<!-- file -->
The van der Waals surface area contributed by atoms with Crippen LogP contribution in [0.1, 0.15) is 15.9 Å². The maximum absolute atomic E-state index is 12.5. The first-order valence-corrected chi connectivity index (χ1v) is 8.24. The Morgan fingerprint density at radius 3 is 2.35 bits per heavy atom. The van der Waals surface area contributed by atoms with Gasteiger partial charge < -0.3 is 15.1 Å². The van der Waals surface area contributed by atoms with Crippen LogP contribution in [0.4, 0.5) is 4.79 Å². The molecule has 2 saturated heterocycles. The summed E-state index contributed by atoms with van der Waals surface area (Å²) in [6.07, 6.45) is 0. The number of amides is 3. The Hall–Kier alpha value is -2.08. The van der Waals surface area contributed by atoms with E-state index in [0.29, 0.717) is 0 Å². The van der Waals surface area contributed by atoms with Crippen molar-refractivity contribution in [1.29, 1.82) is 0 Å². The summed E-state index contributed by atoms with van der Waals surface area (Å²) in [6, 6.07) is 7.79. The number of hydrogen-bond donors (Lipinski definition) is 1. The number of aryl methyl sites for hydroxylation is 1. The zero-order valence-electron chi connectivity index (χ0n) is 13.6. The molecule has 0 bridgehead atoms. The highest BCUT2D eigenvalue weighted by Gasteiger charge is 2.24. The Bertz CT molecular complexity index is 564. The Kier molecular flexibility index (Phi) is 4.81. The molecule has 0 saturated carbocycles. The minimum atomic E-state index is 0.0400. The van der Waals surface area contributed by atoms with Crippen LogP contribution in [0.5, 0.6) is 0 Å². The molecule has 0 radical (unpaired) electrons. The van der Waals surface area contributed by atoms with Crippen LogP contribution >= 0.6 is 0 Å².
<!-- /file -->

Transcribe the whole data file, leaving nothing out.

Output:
The van der Waals surface area contributed by atoms with Crippen LogP contribution in [0.1, 0.15) is 15.9 Å². The maximum absolute atomic E-state index is 12.5. The first-order valence-corrected chi connectivity index (χ1v) is 8.24. The Morgan fingerprint density at radius 3 is 2.35 bits per heavy atom. The van der Waals surface area contributed by atoms with Gasteiger partial charge < -0.3 is 15.1 Å². The van der Waals surface area contributed by atoms with Crippen LogP contribution in [0.4, 0.5) is 4.79 Å². The molecule has 2 saturated heterocycles. The summed E-state index contributed by atoms with van der Waals surface area (Å²) in [6.07, 6.45) is 0. The number of amides is 3. The Hall–Kier alpha value is -2.08. The van der Waals surface area contributed by atoms with E-state index in [0.29, 0.717) is 0 Å². The van der Waals surface area contributed by atoms with Crippen molar-refractivity contribution in [1.29, 1.82) is 0 Å². The summed E-state index contributed by atoms with van der Waals surface area (Å²) in [6, 6.07) is 7.79. The number of hydrogen-bond donors (Lipinski definition) is 1. The number of aryl methyl sites for hydroxylation is 1. The zero-order valence-electron chi connectivity index (χ0n) is 13.6. The molecule has 0 bridgehead atoms. The highest BCUT2D eigenvalue weighted by Gasteiger charge is 2.24. The Bertz CT molecular complexity index is 564. The Kier molecular flexibility index (Phi) is 4.81. The molecule has 0 saturated carbocycles. The minimum atomic E-state index is 0.0400. The van der Waals surface area contributed by atoms with Crippen LogP contribution in [0.5, 0.6) is 0 Å². The molecule has 0 radical (unpaired) electrons. The van der Waals surface area contributed by atoms with Crippen LogP contribution >= 0.6 is 0 Å².